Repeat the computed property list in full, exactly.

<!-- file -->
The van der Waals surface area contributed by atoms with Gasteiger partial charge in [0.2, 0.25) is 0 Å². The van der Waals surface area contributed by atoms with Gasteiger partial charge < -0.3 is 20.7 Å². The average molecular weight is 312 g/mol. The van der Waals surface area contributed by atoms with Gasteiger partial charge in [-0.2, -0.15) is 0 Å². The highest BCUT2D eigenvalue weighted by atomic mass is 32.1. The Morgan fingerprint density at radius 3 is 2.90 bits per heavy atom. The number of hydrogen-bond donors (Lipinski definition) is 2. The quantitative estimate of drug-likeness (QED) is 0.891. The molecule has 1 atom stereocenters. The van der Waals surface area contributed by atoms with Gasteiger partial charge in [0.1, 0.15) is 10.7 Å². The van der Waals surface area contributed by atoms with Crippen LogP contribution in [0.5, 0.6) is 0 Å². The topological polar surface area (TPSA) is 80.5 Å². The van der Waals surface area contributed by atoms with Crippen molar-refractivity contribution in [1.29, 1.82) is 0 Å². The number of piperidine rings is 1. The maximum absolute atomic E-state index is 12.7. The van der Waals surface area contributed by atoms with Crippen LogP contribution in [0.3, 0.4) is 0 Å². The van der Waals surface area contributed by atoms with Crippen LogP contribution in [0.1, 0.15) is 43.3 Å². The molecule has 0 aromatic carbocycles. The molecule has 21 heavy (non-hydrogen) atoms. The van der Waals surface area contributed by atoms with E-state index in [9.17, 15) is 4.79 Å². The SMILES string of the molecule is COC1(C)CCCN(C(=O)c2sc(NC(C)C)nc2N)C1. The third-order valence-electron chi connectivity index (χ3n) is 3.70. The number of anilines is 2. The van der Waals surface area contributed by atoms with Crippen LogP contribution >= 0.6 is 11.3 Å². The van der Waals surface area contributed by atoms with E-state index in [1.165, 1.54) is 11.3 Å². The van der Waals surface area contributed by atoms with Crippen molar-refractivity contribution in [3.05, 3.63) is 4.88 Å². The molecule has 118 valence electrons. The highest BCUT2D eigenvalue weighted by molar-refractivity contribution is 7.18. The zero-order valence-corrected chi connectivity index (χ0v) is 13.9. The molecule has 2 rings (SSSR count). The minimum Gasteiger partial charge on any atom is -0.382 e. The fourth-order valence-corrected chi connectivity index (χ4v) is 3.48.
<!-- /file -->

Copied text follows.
The van der Waals surface area contributed by atoms with Gasteiger partial charge in [0.2, 0.25) is 0 Å². The van der Waals surface area contributed by atoms with Gasteiger partial charge < -0.3 is 20.7 Å². The average molecular weight is 312 g/mol. The van der Waals surface area contributed by atoms with Gasteiger partial charge in [-0.2, -0.15) is 0 Å². The highest BCUT2D eigenvalue weighted by atomic mass is 32.1. The Morgan fingerprint density at radius 3 is 2.90 bits per heavy atom. The number of hydrogen-bond donors (Lipinski definition) is 2. The quantitative estimate of drug-likeness (QED) is 0.891. The molecule has 1 atom stereocenters. The van der Waals surface area contributed by atoms with Gasteiger partial charge in [0.1, 0.15) is 10.7 Å². The van der Waals surface area contributed by atoms with Crippen LogP contribution in [0.5, 0.6) is 0 Å². The topological polar surface area (TPSA) is 80.5 Å². The van der Waals surface area contributed by atoms with Crippen molar-refractivity contribution in [1.29, 1.82) is 0 Å². The number of piperidine rings is 1. The maximum absolute atomic E-state index is 12.7. The van der Waals surface area contributed by atoms with Crippen LogP contribution in [0.3, 0.4) is 0 Å². The van der Waals surface area contributed by atoms with Crippen LogP contribution in [0.1, 0.15) is 43.3 Å². The molecule has 0 aromatic carbocycles. The molecule has 21 heavy (non-hydrogen) atoms. The van der Waals surface area contributed by atoms with E-state index in [9.17, 15) is 4.79 Å². The SMILES string of the molecule is COC1(C)CCCN(C(=O)c2sc(NC(C)C)nc2N)C1. The third-order valence-electron chi connectivity index (χ3n) is 3.70. The number of anilines is 2. The van der Waals surface area contributed by atoms with Crippen LogP contribution >= 0.6 is 11.3 Å². The van der Waals surface area contributed by atoms with E-state index in [1.165, 1.54) is 11.3 Å². The van der Waals surface area contributed by atoms with Crippen molar-refractivity contribution in [3.05, 3.63) is 4.88 Å². The molecule has 118 valence electrons. The highest BCUT2D eigenvalue weighted by molar-refractivity contribution is 7.18. The zero-order valence-corrected chi connectivity index (χ0v) is 13.9. The molecule has 2 rings (SSSR count). The minimum Gasteiger partial charge on any atom is -0.382 e. The fourth-order valence-corrected chi connectivity index (χ4v) is 3.48.